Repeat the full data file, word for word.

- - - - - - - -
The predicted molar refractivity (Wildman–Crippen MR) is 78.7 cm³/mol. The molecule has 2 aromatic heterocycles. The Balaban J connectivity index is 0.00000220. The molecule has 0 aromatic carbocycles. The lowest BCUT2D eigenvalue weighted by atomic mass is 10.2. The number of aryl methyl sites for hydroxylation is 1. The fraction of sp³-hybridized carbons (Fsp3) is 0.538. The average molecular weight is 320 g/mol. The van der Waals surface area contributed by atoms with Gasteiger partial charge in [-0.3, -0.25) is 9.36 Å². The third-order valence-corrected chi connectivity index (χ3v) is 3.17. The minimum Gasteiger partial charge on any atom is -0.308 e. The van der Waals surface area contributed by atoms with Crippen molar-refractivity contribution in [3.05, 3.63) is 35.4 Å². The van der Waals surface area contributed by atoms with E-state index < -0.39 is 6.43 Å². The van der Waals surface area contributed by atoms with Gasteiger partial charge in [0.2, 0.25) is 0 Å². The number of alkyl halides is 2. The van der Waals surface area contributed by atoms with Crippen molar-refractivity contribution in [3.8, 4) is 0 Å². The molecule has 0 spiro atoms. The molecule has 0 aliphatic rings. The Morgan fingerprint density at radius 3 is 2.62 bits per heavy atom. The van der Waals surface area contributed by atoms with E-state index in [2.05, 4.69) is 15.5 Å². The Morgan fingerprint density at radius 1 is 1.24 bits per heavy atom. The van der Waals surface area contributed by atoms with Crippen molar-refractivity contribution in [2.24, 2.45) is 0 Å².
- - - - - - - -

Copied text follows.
The predicted molar refractivity (Wildman–Crippen MR) is 78.7 cm³/mol. The molecule has 2 aromatic heterocycles. The Balaban J connectivity index is 0.00000220. The molecule has 0 aromatic carbocycles. The lowest BCUT2D eigenvalue weighted by atomic mass is 10.2. The number of aryl methyl sites for hydroxylation is 1. The fraction of sp³-hybridized carbons (Fsp3) is 0.538. The average molecular weight is 320 g/mol. The van der Waals surface area contributed by atoms with Gasteiger partial charge in [-0.3, -0.25) is 9.36 Å². The third-order valence-corrected chi connectivity index (χ3v) is 3.17. The minimum Gasteiger partial charge on any atom is -0.308 e. The van der Waals surface area contributed by atoms with Crippen molar-refractivity contribution in [3.05, 3.63) is 35.4 Å². The van der Waals surface area contributed by atoms with E-state index < -0.39 is 6.43 Å². The van der Waals surface area contributed by atoms with Gasteiger partial charge in [0.2, 0.25) is 0 Å². The number of alkyl halides is 2. The van der Waals surface area contributed by atoms with Crippen molar-refractivity contribution in [3.8, 4) is 0 Å². The molecule has 0 spiro atoms. The molecule has 0 aliphatic rings. The Morgan fingerprint density at radius 3 is 2.62 bits per heavy atom. The van der Waals surface area contributed by atoms with E-state index in [2.05, 4.69) is 15.5 Å². The Morgan fingerprint density at radius 1 is 1.24 bits per heavy atom. The van der Waals surface area contributed by atoms with Crippen molar-refractivity contribution in [2.24, 2.45) is 0 Å².